However, the Federal Labour Court has ruled – like the lower courts – that the plaintiff’s claims must be satisfied in full as so-called new mass liabilities within the meaning of § 209 para. 1 No. 2 InsO. The defendant insolvency administrator was responsible for the justification of the liabilities, because he had failed to make use of the date provided for in § 209 para. 2 No. 2 InsO, namely the first possibility of termination after notification of the imminent insufficiency of assets, and had not given notice. This objective circumstance alone is important. He could also hold on to earlier dismissals, but would then bear the risk that these are ineffective and that he would have to satisfy the wages accrued in the meantime, so-called accepting default wages, as new mass liabilities (i.e. administrative claims on the estate, to be satisfied in full, that are not mere insolvency claims). This also applies, moreover, if the insolvency administrator complies with the date of termination according to § 209 InsO para. 2 No. 2 InsO, but then subsequently it turns out that this termination is also ineffective.

As a consequence, the insolvency administrator facing a staff reduction in a German company should therefore be advised to first of all stick to the date for termination according to § 209 para. 2 in any case. No. 2 InsO – i. e. to preserve the first possibility of termination after notification of a (threatening) insufficiency of assets – and to terminate employment relationships again as a precautionary measure if employees defend themselves against previous dismissals with a dismissal protection action.

In addition, the decision once again makes it clear that countless “pitfalls” in employment law have to be overcome on the way to restructuring or shutting down a company in Germany, because in the decided case, the ineffectiveness of the mass dismissal notice was not really obvious, but rather had the character of a “hidden defect”.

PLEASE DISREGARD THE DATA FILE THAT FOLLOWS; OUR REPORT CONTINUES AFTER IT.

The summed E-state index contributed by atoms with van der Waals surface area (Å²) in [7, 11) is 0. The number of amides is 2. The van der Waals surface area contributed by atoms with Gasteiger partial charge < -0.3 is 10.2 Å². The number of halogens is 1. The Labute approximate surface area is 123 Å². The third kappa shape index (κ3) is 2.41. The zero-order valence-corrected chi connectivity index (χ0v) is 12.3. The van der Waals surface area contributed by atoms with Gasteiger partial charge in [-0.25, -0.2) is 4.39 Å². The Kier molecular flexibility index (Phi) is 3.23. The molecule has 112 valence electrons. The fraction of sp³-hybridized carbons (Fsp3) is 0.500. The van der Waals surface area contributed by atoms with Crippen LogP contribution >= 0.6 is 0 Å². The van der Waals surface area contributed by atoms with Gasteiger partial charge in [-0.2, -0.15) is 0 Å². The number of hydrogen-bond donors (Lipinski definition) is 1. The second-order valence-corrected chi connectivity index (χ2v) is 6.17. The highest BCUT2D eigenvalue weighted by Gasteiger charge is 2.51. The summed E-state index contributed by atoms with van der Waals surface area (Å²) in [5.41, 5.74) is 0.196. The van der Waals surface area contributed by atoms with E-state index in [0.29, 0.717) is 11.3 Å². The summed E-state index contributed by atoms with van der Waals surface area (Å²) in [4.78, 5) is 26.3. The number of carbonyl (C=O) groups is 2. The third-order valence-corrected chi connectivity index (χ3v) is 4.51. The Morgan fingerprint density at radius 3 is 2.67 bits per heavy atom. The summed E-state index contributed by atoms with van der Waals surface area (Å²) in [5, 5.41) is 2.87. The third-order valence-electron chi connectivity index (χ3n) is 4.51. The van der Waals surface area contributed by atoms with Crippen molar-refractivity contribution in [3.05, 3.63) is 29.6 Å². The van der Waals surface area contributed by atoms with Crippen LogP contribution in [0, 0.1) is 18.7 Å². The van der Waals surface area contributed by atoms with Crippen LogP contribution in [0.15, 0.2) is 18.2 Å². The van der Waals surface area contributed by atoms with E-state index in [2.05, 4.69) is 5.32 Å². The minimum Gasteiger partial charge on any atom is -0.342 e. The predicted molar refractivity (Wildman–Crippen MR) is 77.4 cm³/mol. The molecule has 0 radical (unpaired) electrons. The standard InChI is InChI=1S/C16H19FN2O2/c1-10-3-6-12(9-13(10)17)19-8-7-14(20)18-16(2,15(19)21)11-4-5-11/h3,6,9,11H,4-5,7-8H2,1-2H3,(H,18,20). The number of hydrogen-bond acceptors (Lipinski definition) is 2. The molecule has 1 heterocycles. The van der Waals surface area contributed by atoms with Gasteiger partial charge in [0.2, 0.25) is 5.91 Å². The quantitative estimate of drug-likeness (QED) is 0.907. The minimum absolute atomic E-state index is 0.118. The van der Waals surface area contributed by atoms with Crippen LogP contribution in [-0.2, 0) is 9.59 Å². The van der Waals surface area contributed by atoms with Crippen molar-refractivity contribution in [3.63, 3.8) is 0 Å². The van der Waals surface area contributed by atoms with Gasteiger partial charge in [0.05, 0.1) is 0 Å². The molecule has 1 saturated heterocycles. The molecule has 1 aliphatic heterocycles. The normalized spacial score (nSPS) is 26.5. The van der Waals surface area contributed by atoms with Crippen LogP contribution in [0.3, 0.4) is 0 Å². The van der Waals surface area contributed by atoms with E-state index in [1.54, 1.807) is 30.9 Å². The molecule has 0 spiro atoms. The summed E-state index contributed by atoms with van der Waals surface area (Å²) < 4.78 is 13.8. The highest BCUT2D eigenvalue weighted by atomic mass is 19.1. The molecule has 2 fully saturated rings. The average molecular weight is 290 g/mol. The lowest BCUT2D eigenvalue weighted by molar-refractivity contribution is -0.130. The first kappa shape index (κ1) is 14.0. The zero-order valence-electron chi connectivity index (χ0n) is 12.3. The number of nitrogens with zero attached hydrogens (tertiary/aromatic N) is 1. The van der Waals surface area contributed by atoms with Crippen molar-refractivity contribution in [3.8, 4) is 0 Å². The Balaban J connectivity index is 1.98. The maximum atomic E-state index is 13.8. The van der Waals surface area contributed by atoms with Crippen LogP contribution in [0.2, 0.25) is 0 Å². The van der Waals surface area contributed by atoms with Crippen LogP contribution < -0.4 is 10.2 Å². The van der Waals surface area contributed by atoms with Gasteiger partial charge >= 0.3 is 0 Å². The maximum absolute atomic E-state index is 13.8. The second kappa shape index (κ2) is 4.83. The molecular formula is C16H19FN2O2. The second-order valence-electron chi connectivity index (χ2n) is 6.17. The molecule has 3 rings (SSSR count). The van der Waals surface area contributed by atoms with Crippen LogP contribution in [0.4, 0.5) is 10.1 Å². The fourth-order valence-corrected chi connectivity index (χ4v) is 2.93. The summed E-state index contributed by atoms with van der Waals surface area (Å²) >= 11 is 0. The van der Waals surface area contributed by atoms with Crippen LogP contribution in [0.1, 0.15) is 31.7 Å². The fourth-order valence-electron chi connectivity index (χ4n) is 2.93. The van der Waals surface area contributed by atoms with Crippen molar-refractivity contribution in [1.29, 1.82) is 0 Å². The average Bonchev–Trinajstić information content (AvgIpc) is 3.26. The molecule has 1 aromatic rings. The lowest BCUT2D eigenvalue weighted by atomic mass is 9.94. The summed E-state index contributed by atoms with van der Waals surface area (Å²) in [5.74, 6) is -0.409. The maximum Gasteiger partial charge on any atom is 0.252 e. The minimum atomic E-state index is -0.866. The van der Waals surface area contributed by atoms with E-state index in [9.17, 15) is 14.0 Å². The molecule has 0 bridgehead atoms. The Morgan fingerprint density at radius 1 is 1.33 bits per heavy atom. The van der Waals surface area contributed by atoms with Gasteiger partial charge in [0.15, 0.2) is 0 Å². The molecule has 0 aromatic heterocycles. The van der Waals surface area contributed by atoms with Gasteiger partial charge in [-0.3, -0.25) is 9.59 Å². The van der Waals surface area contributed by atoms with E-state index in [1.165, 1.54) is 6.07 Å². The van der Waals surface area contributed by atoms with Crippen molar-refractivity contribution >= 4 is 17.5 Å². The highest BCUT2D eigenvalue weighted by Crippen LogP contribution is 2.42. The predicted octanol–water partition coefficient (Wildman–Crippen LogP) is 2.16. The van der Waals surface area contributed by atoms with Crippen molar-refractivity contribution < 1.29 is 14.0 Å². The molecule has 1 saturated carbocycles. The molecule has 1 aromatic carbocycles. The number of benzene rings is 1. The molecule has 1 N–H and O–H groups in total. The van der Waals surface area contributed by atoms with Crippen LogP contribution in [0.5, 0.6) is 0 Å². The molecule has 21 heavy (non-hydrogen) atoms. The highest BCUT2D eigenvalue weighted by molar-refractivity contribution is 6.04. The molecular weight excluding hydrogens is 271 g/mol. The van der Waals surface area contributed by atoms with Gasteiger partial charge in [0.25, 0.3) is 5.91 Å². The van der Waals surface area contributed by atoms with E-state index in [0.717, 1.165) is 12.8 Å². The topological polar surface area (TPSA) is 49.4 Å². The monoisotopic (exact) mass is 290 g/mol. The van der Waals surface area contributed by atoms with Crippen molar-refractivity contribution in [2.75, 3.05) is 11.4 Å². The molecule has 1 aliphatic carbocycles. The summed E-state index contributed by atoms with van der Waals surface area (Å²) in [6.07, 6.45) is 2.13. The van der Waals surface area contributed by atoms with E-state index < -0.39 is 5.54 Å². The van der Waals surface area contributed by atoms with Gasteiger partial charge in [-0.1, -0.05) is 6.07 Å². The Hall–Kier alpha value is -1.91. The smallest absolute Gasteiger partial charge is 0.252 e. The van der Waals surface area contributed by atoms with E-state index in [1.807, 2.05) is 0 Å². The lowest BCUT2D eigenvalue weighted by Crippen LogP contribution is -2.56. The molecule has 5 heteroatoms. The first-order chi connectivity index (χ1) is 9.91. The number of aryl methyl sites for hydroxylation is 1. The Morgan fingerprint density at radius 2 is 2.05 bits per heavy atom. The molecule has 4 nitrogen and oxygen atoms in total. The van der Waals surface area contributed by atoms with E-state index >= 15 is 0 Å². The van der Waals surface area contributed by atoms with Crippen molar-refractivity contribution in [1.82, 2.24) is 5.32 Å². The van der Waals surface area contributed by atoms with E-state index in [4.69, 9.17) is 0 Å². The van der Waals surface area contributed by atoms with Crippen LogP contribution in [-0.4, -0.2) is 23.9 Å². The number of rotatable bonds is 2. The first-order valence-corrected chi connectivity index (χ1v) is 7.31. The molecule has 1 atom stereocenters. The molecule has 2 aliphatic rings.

This makes extremely careful preparation of staff reductions by experienced labour lawyers indispensable and is especially true for foreign insolvency administrators who are forced to observe and apply German labour law when shutting down their operations.

The question as to the extent to which the insolvency administrator is personally liable in accordance with § 61 InsO, if he is unable to satisfy the new assets liabilities thus established, has not yet been conclusively clarified. In a similar case – LAG Munich, Urt. v. 21.07.2005 – 4 Sa 243/05 – this was in any case denied.

This decision is commented by:

Dr. Simone Wernicke  
Lawyer
Specialist Lawyer for Labor Law
 
Zeilweg 42  
60439 Frankfurt  
Phone: +49 69 963761-130  

 

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BBL is one of the leading German law firms with excellent connections, focusing solely on special situations – restructuring, rehabilitation and insolvency. We have significant experience in drawing up and implementing complex restructuring concepts within and outside the scope of insolvency proceedings. More than 50 lawyers are present in Germany and in London.